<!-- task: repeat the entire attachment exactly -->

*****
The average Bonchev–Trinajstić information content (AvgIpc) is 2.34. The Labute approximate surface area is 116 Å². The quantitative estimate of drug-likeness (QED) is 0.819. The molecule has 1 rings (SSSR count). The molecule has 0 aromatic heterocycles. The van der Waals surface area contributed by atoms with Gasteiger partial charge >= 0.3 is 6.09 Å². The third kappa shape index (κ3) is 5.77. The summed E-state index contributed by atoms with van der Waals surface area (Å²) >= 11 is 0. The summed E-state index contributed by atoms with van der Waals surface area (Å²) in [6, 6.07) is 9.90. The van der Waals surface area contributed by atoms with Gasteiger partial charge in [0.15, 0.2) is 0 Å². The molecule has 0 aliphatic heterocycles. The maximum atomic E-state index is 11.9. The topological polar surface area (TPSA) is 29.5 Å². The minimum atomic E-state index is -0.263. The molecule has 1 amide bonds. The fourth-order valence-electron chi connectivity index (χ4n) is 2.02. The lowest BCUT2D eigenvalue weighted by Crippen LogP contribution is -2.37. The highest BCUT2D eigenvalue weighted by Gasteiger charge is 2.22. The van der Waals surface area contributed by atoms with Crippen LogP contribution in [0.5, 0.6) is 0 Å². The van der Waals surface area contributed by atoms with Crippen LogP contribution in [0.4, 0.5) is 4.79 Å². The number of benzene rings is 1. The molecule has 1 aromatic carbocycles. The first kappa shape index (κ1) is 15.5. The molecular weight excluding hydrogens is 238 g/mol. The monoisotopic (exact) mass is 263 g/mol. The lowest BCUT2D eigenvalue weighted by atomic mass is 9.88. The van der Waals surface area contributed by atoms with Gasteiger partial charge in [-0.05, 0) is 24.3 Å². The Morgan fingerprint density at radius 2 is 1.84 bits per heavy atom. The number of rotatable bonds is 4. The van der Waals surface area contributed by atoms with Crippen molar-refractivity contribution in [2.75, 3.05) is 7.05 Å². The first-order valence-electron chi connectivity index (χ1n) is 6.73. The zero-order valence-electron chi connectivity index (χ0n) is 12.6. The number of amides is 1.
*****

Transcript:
The average Bonchev–Trinajstić information content (AvgIpc) is 2.34. The Labute approximate surface area is 116 Å². The quantitative estimate of drug-likeness (QED) is 0.819. The molecule has 1 rings (SSSR count). The molecule has 0 aromatic heterocycles. The van der Waals surface area contributed by atoms with Gasteiger partial charge >= 0.3 is 6.09 Å². The third kappa shape index (κ3) is 5.77. The summed E-state index contributed by atoms with van der Waals surface area (Å²) >= 11 is 0. The summed E-state index contributed by atoms with van der Waals surface area (Å²) in [6, 6.07) is 9.90. The van der Waals surface area contributed by atoms with Gasteiger partial charge in [0.15, 0.2) is 0 Å². The molecule has 0 aliphatic heterocycles. The maximum atomic E-state index is 11.9. The topological polar surface area (TPSA) is 29.5 Å². The minimum atomic E-state index is -0.263. The molecule has 1 amide bonds. The fourth-order valence-electron chi connectivity index (χ4n) is 2.02. The lowest BCUT2D eigenvalue weighted by Crippen LogP contribution is -2.37. The highest BCUT2D eigenvalue weighted by Gasteiger charge is 2.22. The van der Waals surface area contributed by atoms with Crippen LogP contribution in [0.5, 0.6) is 0 Å². The van der Waals surface area contributed by atoms with Crippen LogP contribution in [0.4, 0.5) is 4.79 Å². The number of benzene rings is 1. The molecule has 1 aromatic carbocycles. The first kappa shape index (κ1) is 15.5. The molecular weight excluding hydrogens is 238 g/mol. The monoisotopic (exact) mass is 263 g/mol. The lowest BCUT2D eigenvalue weighted by atomic mass is 9.88. The van der Waals surface area contributed by atoms with Gasteiger partial charge in [-0.05, 0) is 24.3 Å². The Morgan fingerprint density at radius 2 is 1.84 bits per heavy atom. The number of rotatable bonds is 4. The van der Waals surface area contributed by atoms with Crippen molar-refractivity contribution in [2.75, 3.05) is 7.05 Å². The first-order valence-electron chi connectivity index (χ1n) is 6.73. The zero-order valence-electron chi connectivity index (χ0n) is 12.6. The number of amides is 1.